The big drivers in storage this year have been:
- Server and desktop virtualisation, which has driven the flash storage revolution.
- Increasing data volumes, which have, arguably, driven software-defined storage and big data analytics.
- The emergence of hyperscale computing and storage.
- The continued, but slow and sometimes faltering, rise of cloud storage.
This review of storage in 2013 features a rich variety of stories from Computer Weekly that map the key trends of the year: the big storage array makers’ milestone flash announcements; big data and the challenge of Hadoop and hyperscale architectures to enterprise storage; the software-defined bandwagon rolls through storageland; tape at NAS speed with LTFS; and the question marks over the cloud raised by the Nirvanix collapse.
In February, NetApp dipped its toes in the all-flash array market with an adapted E-Series; announced FlashRay, a "new" flash-optimised operating system (OS), and; revamped its high-end FAS6200 arrays with flash options.
In March, EMC announced its XtremIO flash array would ship to beta customers in July. Meanwhile, its server flash capacities were expanded, its flash cache roadmapped, and all under the umbrella of a rebranding across all flash products.
In April, Big Blue threw its not inconsiderable weight into the flash ring, with a commitment to $1bn of investment and the launch of flash platforms acquired from Texas Memory Systems.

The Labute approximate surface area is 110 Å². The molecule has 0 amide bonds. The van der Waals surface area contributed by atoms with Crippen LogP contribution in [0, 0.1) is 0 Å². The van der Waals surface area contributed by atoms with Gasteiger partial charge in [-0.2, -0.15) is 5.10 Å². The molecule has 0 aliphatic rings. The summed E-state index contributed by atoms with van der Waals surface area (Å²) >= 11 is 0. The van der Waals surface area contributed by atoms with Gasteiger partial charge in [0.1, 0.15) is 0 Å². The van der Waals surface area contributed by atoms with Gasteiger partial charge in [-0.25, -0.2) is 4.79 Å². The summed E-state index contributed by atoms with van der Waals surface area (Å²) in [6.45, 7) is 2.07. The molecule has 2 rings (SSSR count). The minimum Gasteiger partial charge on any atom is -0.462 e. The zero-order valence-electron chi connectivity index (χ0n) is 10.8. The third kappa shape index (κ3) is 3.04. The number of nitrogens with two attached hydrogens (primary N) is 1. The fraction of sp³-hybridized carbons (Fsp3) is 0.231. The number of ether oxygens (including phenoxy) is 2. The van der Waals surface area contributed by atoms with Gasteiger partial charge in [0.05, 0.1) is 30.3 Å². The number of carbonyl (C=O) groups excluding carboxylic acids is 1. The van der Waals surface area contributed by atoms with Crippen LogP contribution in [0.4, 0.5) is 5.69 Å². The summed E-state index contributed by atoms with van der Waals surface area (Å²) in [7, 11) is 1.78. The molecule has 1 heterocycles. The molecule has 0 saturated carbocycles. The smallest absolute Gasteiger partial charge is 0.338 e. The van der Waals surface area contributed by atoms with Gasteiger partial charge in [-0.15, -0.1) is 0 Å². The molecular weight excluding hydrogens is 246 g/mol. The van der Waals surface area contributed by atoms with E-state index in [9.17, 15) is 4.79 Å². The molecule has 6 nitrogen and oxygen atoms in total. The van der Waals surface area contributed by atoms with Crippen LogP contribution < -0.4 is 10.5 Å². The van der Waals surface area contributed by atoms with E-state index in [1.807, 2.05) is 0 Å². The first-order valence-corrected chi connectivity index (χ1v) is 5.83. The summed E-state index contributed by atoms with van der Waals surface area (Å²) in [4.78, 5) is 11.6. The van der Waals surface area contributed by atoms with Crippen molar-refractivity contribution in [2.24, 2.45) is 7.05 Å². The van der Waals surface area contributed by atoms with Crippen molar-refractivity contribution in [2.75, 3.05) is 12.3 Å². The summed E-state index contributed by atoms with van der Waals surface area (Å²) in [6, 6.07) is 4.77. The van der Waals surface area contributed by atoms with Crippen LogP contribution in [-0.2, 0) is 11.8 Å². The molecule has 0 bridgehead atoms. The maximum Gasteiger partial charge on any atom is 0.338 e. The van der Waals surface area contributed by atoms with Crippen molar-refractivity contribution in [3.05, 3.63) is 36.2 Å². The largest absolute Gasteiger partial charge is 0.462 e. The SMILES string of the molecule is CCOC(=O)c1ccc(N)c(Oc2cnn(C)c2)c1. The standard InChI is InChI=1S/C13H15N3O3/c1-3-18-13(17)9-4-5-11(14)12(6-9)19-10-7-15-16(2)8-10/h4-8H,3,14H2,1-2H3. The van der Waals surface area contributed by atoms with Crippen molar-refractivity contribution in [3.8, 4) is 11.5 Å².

This podcast looks into how we can define big data, the compute/storage system configurations used for big data analytics and the type of storage infrastructure it requires.
Hadoop is changing the game for enterprise storage. We look at how Hadoop crunches big data, its key storage requirements and survey the suppliers that offer Hadoop storage products.
Pioneered by Facebook and Google, hyperscale computing and storage is built on cheap commodity parts with redundancy at device level. Can it work for your organisation?
In this blog, StorageBuzz wielded the clarity hammer against the confusion that arose as software-defined storage became one of the storage industry buzzwords for 2013.
Big news in May was EMC’s launch of ViPR – a platform that promises to marry multi-supplier array environments with big data analytics capabilities.
Linear Tape File System (LTFS) offers the potential to build nearline storage at the cost of tape but with NAS-like file access. Sounds great, but when will it catch on?
In September, cloud storage firm Nirvanix gave customers a deadline to retrieve their data. Are the reasons for its failure specific to Nirvanix or a real blow to cloud storage overall?